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Pentanidium- and Bisguanidinium-Catalyzed Enantioselective Alkylations

Using Silylamide as Brønsted Probase

Bo Teng, Wenchao Chen, Shen Dong, Choon Wee Kee, Dhika Aditya Gandamana, Lili Zong and Choon-Hong Tan

J. Am. Chem. Soc., 2016, 138, 9935 - 9940.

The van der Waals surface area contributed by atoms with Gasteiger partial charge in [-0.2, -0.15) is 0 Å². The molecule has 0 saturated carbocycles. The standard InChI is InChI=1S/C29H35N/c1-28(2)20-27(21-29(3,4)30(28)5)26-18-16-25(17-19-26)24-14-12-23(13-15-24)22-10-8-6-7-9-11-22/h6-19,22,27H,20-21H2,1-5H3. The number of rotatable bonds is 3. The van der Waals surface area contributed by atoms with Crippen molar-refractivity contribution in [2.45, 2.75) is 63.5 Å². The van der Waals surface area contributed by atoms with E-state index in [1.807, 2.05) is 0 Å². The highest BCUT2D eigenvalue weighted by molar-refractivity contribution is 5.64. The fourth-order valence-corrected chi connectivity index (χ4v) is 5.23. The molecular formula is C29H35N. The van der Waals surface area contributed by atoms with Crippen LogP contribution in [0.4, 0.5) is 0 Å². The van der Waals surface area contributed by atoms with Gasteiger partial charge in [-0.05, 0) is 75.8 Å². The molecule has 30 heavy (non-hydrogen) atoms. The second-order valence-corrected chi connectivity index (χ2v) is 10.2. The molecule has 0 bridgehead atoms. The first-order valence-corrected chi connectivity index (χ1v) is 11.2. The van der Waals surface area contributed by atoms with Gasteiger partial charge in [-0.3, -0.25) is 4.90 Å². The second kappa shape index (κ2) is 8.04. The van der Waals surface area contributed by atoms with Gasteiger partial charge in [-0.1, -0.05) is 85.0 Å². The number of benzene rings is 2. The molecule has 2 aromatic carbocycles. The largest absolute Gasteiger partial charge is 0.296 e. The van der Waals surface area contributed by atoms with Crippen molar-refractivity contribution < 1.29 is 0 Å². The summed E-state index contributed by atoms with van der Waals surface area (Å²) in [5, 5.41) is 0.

Abstract: Most asymmetric phase transfer reactions are Brønsted base reactions, and the inorganic bases used greatly influenced the profile of the reaction. Alkoxide salts are able to activate substrates with high pKa values, but background reactions are often unavoidable. On the other hand, carbonate and phosphate salts are milder, but their low basicity limits the scope of their reactions. This presents a difficult situation whereby fragile substrates such as lactone will be hydrolyzed by a stronger base but will not be activated with a weaker one. Thus, a Brønsted probase strategy is devised, in which a strong base can be generated in situ from silylamide (probase) through the use of fluoride. In this approach, the strong base produced will be transient and not be in excess, thus reducing background and side reactions. We demonstrate this strategy using pentanidinium and bisguanidinium as catalysts; highly enantioselective phase transfer alkylation of several types of substrates including dihydrocoumarin (lactone) can be achieved. We found that the probase also acts as a silylation reagent, generating silyl enol ether or silyl ketene acetal, which are key intermediates in the reaction. We further propose that hypervalent silicates form ion-pairs with pentanidinium and bisguanidinium as intermediates in the reaction, and it is through these ion-pairs that the selective enantiofacial approach of the electrophile is determined.

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